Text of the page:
Public librarians are not neuroscientists. They are not early childhood educators. But they are custodians of literature. The First 5 Forever program focuses on emergent literacy and how neuroscience effects the early development of children. By exposing children to vocabulary, reading, rhymes and books, the synapses controlling literacy and language are strengthened. For these synapses to form, they must be exposed between the years 0-5, the years children are either at home or at kindy/day-care. Therefore in terms of effect targeted marketing for a state government initiative, public libraries are an excellent resource to roll this program out in, especially given that there are around 320 in Queensland). But why should library staff be made to perform these tasks, understand these processes? In my personal opinion; if we don’t engage in early literacy programs, who will read all the books that are custodians of?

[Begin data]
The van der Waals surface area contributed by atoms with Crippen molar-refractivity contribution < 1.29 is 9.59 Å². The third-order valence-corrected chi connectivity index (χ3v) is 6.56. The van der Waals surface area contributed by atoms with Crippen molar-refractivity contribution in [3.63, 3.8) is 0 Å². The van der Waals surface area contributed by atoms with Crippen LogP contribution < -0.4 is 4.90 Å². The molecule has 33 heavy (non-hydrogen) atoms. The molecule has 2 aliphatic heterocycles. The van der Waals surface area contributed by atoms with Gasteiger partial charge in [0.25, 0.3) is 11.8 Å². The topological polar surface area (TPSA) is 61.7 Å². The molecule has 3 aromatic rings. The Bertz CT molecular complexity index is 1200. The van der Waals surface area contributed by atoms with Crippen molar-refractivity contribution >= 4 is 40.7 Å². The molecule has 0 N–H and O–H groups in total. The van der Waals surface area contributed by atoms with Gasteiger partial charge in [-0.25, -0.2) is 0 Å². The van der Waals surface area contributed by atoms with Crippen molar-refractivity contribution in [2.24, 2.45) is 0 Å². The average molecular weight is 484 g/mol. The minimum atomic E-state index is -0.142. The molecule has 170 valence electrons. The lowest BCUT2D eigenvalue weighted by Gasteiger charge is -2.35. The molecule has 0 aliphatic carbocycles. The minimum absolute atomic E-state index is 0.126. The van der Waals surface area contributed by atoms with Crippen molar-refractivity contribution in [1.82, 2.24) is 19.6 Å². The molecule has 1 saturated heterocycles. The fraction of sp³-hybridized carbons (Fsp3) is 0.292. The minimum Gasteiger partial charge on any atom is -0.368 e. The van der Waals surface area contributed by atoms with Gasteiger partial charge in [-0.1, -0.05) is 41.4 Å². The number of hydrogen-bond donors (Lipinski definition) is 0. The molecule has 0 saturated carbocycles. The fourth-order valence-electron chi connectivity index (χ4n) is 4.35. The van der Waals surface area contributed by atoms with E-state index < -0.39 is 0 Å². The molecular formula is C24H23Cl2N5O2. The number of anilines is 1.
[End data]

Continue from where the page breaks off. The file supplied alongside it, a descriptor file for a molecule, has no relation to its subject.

References:
Australian Bureau of Statistics, 2012. 4261.3 – Educational outcomes, experimental estimates, Queensland, 2011. [Online] Available at http://www.abs.gov.au [Accessed 2 September 2016].

Doidge, Norman. 2007. The Brain That Changes Itself. Viking Press: USA.

OECD. 2007 Understanding the brain: The birth of a learning science. OECD: Paris

The State of Queensland (State Library of Queensland), 2016. First 5 Forever. [Online] Available: http://first5forever.org.au [Accessed 2 September 2016].

The State of Queensland (State Library of Queensland), 2016. First 5 Forever: a family literacy initiative for Queensland. [Online] Available: http://www.slq.qld.gov.au/whats-on/programs/first-5-forever [Accessed 2 September 2016].